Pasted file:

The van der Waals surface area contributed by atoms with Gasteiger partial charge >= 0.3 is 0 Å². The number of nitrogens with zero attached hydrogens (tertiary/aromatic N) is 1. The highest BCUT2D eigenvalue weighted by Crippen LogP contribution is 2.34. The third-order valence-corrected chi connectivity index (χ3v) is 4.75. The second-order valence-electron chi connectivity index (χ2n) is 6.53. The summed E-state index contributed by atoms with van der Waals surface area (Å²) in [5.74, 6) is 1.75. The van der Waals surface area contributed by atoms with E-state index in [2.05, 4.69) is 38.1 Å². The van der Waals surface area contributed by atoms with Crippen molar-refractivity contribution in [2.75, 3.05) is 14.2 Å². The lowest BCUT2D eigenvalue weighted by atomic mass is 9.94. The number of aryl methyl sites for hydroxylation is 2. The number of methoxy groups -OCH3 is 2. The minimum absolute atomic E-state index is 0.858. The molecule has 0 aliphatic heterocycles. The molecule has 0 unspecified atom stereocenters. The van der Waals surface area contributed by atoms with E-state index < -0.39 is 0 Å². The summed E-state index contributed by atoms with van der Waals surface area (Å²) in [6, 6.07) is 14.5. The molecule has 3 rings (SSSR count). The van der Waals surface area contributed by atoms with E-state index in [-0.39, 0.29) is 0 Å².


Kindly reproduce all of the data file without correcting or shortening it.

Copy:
The van der Waals surface area contributed by atoms with Gasteiger partial charge >= 0.3 is 0 Å². The number of nitrogens with zero attached hydrogens (tertiary/aromatic N) is 1. The highest BCUT2D eigenvalue weighted by Crippen LogP contribution is 2.34. The third-order valence-corrected chi connectivity index (χ3v) is 4.75. The second-order valence-electron chi connectivity index (χ2n) is 6.53. The summed E-state index contributed by atoms with van der Waals surface area (Å²) in [5.74, 6) is 1.75. The van der Waals surface area contributed by atoms with E-state index in [2.05, 4.69) is 38.1 Å². The van der Waals surface area contributed by atoms with Crippen molar-refractivity contribution in [2.75, 3.05) is 14.2 Å². The lowest BCUT2D eigenvalue weighted by atomic mass is 9.94. The number of aryl methyl sites for hydroxylation is 2. The number of methoxy groups -OCH3 is 2. The minimum absolute atomic E-state index is 0.858. The molecule has 0 aliphatic heterocycles. The molecule has 0 unspecified atom stereocenters. The van der Waals surface area contributed by atoms with E-state index < -0.39 is 0 Å². The summed E-state index contributed by atoms with van der Waals surface area (Å²) in [6, 6.07) is 14.5. The molecule has 3 rings (SSSR count). The van der Waals surface area contributed by atoms with E-state index in [-0.39, 0.29) is 0 Å².